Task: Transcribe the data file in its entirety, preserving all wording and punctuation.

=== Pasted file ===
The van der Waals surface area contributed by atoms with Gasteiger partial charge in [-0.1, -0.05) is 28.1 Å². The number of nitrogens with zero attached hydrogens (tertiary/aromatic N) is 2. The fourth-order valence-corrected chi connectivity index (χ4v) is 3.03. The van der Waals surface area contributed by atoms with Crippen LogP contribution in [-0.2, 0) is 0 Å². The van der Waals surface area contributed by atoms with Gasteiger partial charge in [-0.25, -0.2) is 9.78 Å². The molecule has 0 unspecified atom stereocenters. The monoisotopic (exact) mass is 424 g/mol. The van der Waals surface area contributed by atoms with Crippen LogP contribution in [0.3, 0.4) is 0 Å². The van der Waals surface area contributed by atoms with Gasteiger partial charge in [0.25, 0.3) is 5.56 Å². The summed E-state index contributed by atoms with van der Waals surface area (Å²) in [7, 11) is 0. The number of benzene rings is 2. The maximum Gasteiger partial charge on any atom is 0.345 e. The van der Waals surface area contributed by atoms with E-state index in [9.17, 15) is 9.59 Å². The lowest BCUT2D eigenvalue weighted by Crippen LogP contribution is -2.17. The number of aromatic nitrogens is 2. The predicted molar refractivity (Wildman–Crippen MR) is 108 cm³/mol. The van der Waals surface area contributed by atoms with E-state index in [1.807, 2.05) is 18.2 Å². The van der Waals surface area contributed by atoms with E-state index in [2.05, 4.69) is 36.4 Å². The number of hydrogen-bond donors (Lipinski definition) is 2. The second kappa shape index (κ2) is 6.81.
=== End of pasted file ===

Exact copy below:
The van der Waals surface area contributed by atoms with Gasteiger partial charge in [-0.1, -0.05) is 28.1 Å². The number of nitrogens with zero attached hydrogens (tertiary/aromatic N) is 2. The fourth-order valence-corrected chi connectivity index (χ4v) is 3.03. The van der Waals surface area contributed by atoms with Crippen LogP contribution in [-0.2, 0) is 0 Å². The van der Waals surface area contributed by atoms with Gasteiger partial charge in [-0.25, -0.2) is 9.78 Å². The molecule has 0 unspecified atom stereocenters. The monoisotopic (exact) mass is 424 g/mol. The van der Waals surface area contributed by atoms with Crippen LogP contribution in [0.3, 0.4) is 0 Å². The van der Waals surface area contributed by atoms with Gasteiger partial charge in [0.25, 0.3) is 5.56 Å². The summed E-state index contributed by atoms with van der Waals surface area (Å²) in [7, 11) is 0. The number of benzene rings is 2. The maximum Gasteiger partial charge on any atom is 0.345 e. The van der Waals surface area contributed by atoms with E-state index in [9.17, 15) is 9.59 Å². The lowest BCUT2D eigenvalue weighted by Crippen LogP contribution is -2.17. The number of aromatic nitrogens is 2. The predicted molar refractivity (Wildman–Crippen MR) is 108 cm³/mol. The van der Waals surface area contributed by atoms with E-state index in [1.807, 2.05) is 18.2 Å². The van der Waals surface area contributed by atoms with E-state index in [2.05, 4.69) is 36.4 Å². The number of hydrogen-bond donors (Lipinski definition) is 2. The second kappa shape index (κ2) is 6.81.